Anti-PD-1 antibodies produced more activated antiviral cells to attack HIV.
Combining antiretroviral therapy (ART) with immune-enhancing treatment may destabilize HIV reservoirs, according to a recent study.
In the body, HIV infects the CD4+ T cells of the immune cells. Although CD8+ T cells help to eliminate the infected T cells, their ability wanes over times.
Prior studies have shown that the loss of function in CD8+ T cells is associated with high levels of PD-1, and that the HIV reservoirs are concentrated in PD-1 and CD4+ T cells.
For the current study, researchers administered 5 infusions of a PD-1 blocking antibody or a placebo to monkeys infected with SIV. The infusions occurred 10 days before the animals were started on ART.
The results of the study showed that monkeys receiving the anti-PD-1 antibody produced more activated antiviral CD8+ cells. Furthermore, after ART initiation in the antibody-treated monkeys, the blood levels of SIV became undetectable in an average of 42 days, compared with 140 days in placebo-treated monkeys.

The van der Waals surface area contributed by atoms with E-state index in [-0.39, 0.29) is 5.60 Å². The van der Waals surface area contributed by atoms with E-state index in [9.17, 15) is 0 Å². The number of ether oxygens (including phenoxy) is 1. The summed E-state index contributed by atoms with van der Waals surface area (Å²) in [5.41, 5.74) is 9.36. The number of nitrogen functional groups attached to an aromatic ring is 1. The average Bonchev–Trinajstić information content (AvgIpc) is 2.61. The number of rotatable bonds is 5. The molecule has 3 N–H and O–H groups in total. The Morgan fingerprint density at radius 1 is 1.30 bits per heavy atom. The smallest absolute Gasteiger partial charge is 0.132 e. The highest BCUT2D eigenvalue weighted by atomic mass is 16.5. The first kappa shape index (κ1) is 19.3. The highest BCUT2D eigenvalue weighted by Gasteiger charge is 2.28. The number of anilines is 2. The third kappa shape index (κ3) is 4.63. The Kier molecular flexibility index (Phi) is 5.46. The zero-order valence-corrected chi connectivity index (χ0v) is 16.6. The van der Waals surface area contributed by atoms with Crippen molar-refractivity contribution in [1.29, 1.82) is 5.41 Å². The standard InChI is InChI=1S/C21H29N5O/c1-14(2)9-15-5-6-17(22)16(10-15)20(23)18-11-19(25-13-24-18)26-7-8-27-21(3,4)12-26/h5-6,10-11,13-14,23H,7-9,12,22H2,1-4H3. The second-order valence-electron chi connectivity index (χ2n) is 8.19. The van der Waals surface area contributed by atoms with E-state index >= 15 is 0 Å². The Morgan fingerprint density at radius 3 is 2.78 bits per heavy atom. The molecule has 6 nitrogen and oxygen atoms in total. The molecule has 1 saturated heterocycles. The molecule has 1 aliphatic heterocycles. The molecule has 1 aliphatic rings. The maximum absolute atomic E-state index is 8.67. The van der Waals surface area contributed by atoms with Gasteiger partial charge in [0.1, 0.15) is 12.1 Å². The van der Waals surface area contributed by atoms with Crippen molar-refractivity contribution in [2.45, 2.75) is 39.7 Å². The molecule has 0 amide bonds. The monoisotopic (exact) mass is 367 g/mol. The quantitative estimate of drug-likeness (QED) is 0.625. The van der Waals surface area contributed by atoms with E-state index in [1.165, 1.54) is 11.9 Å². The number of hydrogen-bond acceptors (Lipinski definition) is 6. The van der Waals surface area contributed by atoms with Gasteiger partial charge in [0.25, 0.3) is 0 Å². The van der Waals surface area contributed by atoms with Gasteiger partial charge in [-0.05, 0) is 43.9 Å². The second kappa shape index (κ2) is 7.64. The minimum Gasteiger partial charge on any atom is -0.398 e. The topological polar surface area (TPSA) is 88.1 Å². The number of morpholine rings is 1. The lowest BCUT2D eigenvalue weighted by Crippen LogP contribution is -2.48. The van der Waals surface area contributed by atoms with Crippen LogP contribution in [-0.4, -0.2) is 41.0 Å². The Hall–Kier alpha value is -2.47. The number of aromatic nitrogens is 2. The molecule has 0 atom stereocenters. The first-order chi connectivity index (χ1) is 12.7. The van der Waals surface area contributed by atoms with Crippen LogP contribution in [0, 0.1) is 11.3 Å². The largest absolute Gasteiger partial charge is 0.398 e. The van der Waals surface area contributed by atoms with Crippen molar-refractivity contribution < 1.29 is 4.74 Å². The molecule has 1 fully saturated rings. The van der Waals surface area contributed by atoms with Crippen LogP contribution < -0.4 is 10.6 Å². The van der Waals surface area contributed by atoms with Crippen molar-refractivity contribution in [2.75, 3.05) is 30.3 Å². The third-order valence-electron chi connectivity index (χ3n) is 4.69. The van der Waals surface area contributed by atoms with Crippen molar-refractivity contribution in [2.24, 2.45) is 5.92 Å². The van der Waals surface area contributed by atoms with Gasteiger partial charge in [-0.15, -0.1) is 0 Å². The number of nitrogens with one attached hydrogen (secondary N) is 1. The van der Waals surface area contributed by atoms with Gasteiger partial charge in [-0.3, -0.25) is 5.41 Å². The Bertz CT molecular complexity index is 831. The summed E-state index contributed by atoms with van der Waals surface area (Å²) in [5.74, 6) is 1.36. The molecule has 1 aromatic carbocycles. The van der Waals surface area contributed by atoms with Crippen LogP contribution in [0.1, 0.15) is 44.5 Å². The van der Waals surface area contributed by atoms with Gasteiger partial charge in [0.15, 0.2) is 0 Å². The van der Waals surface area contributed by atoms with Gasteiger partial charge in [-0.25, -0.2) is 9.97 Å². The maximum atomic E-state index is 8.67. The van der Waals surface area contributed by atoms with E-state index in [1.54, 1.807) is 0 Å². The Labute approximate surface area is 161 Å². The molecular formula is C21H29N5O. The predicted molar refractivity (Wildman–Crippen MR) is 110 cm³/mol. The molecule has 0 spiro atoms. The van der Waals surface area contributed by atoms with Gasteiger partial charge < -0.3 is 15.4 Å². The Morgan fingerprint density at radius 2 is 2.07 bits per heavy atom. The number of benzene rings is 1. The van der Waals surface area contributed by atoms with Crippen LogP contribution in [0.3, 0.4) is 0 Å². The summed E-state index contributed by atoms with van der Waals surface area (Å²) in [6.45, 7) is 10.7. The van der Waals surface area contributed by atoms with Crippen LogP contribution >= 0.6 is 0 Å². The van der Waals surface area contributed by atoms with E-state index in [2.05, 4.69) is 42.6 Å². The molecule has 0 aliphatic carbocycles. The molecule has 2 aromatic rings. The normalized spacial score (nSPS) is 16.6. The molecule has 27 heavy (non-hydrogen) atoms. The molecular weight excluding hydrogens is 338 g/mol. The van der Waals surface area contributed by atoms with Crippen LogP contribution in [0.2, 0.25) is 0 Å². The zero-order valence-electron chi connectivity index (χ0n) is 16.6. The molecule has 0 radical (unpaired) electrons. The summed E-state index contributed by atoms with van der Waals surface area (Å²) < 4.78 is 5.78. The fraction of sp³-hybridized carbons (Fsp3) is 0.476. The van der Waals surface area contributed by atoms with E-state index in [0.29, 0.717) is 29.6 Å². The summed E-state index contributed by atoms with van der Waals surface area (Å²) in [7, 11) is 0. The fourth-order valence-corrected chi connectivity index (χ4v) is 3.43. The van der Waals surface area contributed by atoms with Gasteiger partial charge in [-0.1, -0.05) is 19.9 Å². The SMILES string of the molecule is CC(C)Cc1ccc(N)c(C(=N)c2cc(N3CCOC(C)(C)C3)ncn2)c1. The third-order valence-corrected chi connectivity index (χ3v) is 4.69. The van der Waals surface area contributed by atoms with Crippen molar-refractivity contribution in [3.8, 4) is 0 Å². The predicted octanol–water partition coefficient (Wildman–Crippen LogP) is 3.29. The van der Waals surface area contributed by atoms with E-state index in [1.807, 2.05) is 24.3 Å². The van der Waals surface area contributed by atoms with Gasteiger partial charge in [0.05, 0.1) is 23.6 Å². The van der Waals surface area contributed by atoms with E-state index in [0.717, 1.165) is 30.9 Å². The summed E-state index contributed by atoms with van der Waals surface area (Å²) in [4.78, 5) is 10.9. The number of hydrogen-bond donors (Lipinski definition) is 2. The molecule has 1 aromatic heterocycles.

After 8 months of the monkeys having started ART, they were given 3 monthly infusions of either the anti-PD-1 antibody or a placebo. The findings revealed that the PD-1 blockade caused transient increases in the blood levels of SIV, which suggests that the treatment may have destabilized the latent SIV reservoirs.
Authors noted that the findings highlight the potential use of PD-1 blockage with ART and other therapeutic agents to help improve CD8+ T cell function, and destabilize these HIV reservoirs in humans. This strategy could potentially be tested in humans in the future.
The study’s findings were presented at the 21st International AIDS Conference (AIDS 2016) in Durban, South Africa.